For many years, Loudon, New Hampshire’s own New Hampshire Motor Speedway has played host to two Monster Energy NASCAR Cup Series races each year, which are always the speedway’s biggest crowd-drawing events.
However, it was announced by NASCAR earlier this year that changes were on the way for their 2018 season schedule, one of which unfortunately involved New Hampshire Motor Speedway.
The track will be losing its September NASCAR race in 2018, having its normal weekend slot on NASCAR’s schedule replaced by a race at Las Vegas Motor Speedway.
This now leaves New Hampshire Motor Speedway with only one NASCAR race weekend per year instead of two, with just their annual 301-mile race in July remaining.
The final September NASCAR race at New Hampshire Motor Speedway took place three weekends ago, and thousands of fans arrived to show their support and cheer on the drivers.
One person who was particularly excited about the weekend was New Hampshire Motor Speedway General Manager David McGrath, who could be seen walking around and conversing with fans all weekend long.
When asked, McGrath had a lot to say about the speedway’s situation.
“It’s bittersweet, and I’m sad to see this race move on to Las Vegas,” he began.
But McGrath was also able to look at the situation from a business perspective.
“I understand that business decisions need to be made, and I completely support the company’s decision on that,” he said.
While most people would have preferred not losing the September NASCAR race, McGrath still tried to express a positive outlook on the future, discussing the speedway’s plans for 2018.
“What we announced on Friday was a new weekend [race] that we’re creating for September of next year,” McGrath revealed.
“It will be the largest modified race, 250-lap Whelen Modified race, the longest in the tour’s history.”
McGrath also announced that in the same weekend, there would be other racing series’ visiting the track, including the K&N Pro Series East Tour and “Pinty’s Series,” a Canadian truck racing league.
With all the talk of New Hampshire Motor Speedway losing one of its two NASCAR races, a lot of people were left searching for explanations as to why the decision was made.
Not only did McGrath have the answer to these questions, but so did New Hampshire Motor Speedway’s Pit Road Supervisor, Frank Brundle, as well as NASCAR First Responder Ron Carpenter, each giving different answers and perspectives.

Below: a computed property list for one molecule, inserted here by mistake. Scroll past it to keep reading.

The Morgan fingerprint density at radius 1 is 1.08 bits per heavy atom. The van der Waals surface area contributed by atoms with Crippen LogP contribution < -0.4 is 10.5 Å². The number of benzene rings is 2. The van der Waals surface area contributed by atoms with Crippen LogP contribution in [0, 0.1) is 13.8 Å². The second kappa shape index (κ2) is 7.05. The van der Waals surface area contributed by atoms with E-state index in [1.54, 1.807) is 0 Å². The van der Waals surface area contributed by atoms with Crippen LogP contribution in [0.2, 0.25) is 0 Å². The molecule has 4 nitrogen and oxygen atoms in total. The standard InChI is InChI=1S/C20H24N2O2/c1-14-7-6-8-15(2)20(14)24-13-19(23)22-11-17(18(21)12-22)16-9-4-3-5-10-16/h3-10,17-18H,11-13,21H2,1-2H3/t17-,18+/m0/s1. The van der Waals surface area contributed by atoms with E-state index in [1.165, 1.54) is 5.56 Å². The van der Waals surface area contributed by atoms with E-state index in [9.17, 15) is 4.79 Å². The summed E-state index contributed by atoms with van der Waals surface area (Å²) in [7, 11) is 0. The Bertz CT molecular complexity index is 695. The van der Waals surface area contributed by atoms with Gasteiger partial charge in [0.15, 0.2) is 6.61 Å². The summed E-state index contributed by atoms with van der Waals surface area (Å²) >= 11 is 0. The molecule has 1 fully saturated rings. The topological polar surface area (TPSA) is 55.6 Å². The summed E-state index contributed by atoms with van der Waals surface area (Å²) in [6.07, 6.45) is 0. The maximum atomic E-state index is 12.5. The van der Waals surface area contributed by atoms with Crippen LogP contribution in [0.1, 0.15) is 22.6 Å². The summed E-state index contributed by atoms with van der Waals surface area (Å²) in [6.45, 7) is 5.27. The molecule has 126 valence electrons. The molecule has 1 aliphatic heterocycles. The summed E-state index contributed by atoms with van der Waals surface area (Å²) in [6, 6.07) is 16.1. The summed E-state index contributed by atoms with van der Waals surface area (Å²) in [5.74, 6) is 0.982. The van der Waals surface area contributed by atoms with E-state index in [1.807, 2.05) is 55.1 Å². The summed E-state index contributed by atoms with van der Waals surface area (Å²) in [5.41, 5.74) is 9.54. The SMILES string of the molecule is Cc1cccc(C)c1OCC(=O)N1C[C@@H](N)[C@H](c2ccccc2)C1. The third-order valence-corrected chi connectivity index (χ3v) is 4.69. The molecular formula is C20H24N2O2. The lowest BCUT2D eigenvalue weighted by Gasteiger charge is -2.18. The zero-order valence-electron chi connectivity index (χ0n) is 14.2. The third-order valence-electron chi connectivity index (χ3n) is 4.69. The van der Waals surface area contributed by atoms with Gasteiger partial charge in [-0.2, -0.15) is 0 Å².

“Look, I won’t hide behind it, we’ve been very upfront about this,” McGrath admitted.
“Las Vegas [Motor Speedway] came at our company with a very serious amount of money to bring that race to their city.
It is not something our company felt we could just not react to,” he explained.
Frank Brundle and Ron Carpenter had explanations that were, in some ways, similar to what McGrath explained.
Brundle, who has worked at New Hampshire Motor Speedway for 27 years, said,
“The fact that they [NASCAR] moved it to Las Vegas was a business decision on their part because they feel they’re going to get more bang for their buck.”
Carpenter answered the question rather honestly too, saying, “Fans just aren’t showing up for the races anymore. Usually this is the race everybody goes to.”
Furthermore, this situation may have a direct impact Keene State College specifically. Tamra Gonyea, a first-year member of the women’s basketball team at Keene State, explained why.
For the race weekend, Keene State’s women’s basketball team screened bags at the track’s ticket booths.
“The women’s basketball team here at Keene does it to raise money for our program,” Gonyea explained.
“They’ve been doing it for a few years now. We are most likely going to keep doing it, I don’t know if it’s for a different race or not.”
Quite sadly, the significance of New Hampshire Motor Speedway losing a race goes further beyond what many may think.
Not only will the race track likely be making less money as a result, but local businesses will be making less as well.
Having thousands of NASCAR fans visit the area twice a year is a big opportunity for local businesses to thrive, and they additionally will be losing a big weekend of profit.
Gonyea also said, “I feel like that’s a bad business call because the races tend to bring in tons of money and people generally enjoy them.”
Thankfully though, the weekend of prosperity, profit and play will not be completely lost next year with the speedway adding the Whelen Modified race weekend to their event list for the year.
So, for us locals and for us race fans, we can only hope that next year’s big September race weekend will live up to its full potential and possibly even rival the attendance rates that are brought in by NASCAR races.
Matt Holderman can be contacted at firstname.lastname@example.org